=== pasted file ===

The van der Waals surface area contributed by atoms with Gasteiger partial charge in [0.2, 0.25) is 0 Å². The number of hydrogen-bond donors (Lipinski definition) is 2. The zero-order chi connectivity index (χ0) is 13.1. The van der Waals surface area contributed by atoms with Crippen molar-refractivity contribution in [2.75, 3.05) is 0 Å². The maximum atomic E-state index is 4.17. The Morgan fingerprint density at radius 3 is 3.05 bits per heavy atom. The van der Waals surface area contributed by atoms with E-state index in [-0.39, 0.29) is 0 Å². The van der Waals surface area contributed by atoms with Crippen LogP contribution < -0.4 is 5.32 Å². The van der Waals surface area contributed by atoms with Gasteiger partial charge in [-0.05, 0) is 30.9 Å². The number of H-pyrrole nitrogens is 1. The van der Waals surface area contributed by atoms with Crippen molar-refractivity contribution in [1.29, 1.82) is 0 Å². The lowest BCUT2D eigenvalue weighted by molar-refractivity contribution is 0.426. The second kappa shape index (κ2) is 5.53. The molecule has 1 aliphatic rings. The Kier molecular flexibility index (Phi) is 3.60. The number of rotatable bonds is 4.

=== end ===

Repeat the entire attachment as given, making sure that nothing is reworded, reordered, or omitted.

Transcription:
The van der Waals surface area contributed by atoms with Gasteiger partial charge in [0.2, 0.25) is 0 Å². The number of hydrogen-bond donors (Lipinski definition) is 2. The zero-order chi connectivity index (χ0) is 13.1. The van der Waals surface area contributed by atoms with Crippen molar-refractivity contribution in [2.75, 3.05) is 0 Å². The maximum atomic E-state index is 4.17. The Morgan fingerprint density at radius 3 is 3.05 bits per heavy atom. The van der Waals surface area contributed by atoms with E-state index in [-0.39, 0.29) is 0 Å². The van der Waals surface area contributed by atoms with Crippen LogP contribution < -0.4 is 5.32 Å². The van der Waals surface area contributed by atoms with Gasteiger partial charge in [-0.05, 0) is 30.9 Å². The number of H-pyrrole nitrogens is 1. The van der Waals surface area contributed by atoms with Crippen molar-refractivity contribution in [1.29, 1.82) is 0 Å². The lowest BCUT2D eigenvalue weighted by molar-refractivity contribution is 0.426. The second kappa shape index (κ2) is 5.53. The molecule has 1 aliphatic rings. The Kier molecular flexibility index (Phi) is 3.60. The number of rotatable bonds is 4.